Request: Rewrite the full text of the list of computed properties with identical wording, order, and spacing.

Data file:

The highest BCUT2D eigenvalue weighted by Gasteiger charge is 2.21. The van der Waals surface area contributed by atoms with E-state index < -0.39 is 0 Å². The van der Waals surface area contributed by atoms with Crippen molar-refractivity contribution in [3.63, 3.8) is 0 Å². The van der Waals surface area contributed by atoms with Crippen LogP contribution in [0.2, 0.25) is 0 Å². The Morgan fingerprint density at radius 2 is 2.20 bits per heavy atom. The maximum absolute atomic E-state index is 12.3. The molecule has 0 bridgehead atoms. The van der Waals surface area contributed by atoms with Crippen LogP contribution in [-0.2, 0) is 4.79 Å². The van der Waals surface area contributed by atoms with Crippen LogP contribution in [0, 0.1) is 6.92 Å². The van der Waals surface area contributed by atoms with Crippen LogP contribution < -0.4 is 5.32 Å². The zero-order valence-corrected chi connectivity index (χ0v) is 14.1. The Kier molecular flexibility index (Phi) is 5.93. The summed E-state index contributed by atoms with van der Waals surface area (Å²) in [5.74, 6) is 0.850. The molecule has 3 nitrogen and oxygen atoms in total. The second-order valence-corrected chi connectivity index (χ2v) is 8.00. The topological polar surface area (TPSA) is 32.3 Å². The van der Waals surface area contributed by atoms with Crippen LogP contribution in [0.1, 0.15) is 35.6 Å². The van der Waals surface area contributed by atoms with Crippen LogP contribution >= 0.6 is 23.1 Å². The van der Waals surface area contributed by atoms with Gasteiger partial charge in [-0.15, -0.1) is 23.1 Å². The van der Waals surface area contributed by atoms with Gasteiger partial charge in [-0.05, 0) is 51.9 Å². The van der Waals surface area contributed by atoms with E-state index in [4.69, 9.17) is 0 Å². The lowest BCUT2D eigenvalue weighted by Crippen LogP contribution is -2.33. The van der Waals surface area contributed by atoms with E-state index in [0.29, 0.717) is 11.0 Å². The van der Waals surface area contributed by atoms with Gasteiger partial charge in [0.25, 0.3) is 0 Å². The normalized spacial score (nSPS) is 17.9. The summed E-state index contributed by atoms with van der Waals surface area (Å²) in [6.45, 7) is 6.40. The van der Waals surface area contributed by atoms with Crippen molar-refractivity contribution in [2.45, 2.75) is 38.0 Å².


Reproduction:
The highest BCUT2D eigenvalue weighted by Gasteiger charge is 2.21. The van der Waals surface area contributed by atoms with E-state index < -0.39 is 0 Å². The van der Waals surface area contributed by atoms with Crippen molar-refractivity contribution in [3.63, 3.8) is 0 Å². The van der Waals surface area contributed by atoms with Crippen LogP contribution in [0.2, 0.25) is 0 Å². The Morgan fingerprint density at radius 2 is 2.20 bits per heavy atom. The maximum absolute atomic E-state index is 12.3. The molecule has 0 bridgehead atoms. The van der Waals surface area contributed by atoms with Crippen LogP contribution in [-0.2, 0) is 4.79 Å². The van der Waals surface area contributed by atoms with Crippen LogP contribution in [0, 0.1) is 6.92 Å². The van der Waals surface area contributed by atoms with Crippen LogP contribution < -0.4 is 5.32 Å². The zero-order valence-corrected chi connectivity index (χ0v) is 14.1. The Kier molecular flexibility index (Phi) is 5.93. The summed E-state index contributed by atoms with van der Waals surface area (Å²) in [5.74, 6) is 0.850. The molecule has 3 nitrogen and oxygen atoms in total. The second-order valence-corrected chi connectivity index (χ2v) is 8.00. The topological polar surface area (TPSA) is 32.3 Å². The van der Waals surface area contributed by atoms with Crippen LogP contribution in [0.1, 0.15) is 35.6 Å². The van der Waals surface area contributed by atoms with Crippen LogP contribution >= 0.6 is 23.1 Å². The van der Waals surface area contributed by atoms with Gasteiger partial charge in [-0.15, -0.1) is 23.1 Å². The van der Waals surface area contributed by atoms with Gasteiger partial charge in [-0.05, 0) is 51.9 Å². The van der Waals surface area contributed by atoms with E-state index in [4.69, 9.17) is 0 Å². The lowest BCUT2D eigenvalue weighted by Crippen LogP contribution is -2.33. The van der Waals surface area contributed by atoms with E-state index in [0.29, 0.717) is 11.0 Å². The van der Waals surface area contributed by atoms with Gasteiger partial charge in [0.25, 0.3) is 0 Å². The normalized spacial score (nSPS) is 17.9. The summed E-state index contributed by atoms with van der Waals surface area (Å²) in [6.45, 7) is 6.40. The van der Waals surface area contributed by atoms with Crippen molar-refractivity contribution in [2.45, 2.75) is 38.0 Å².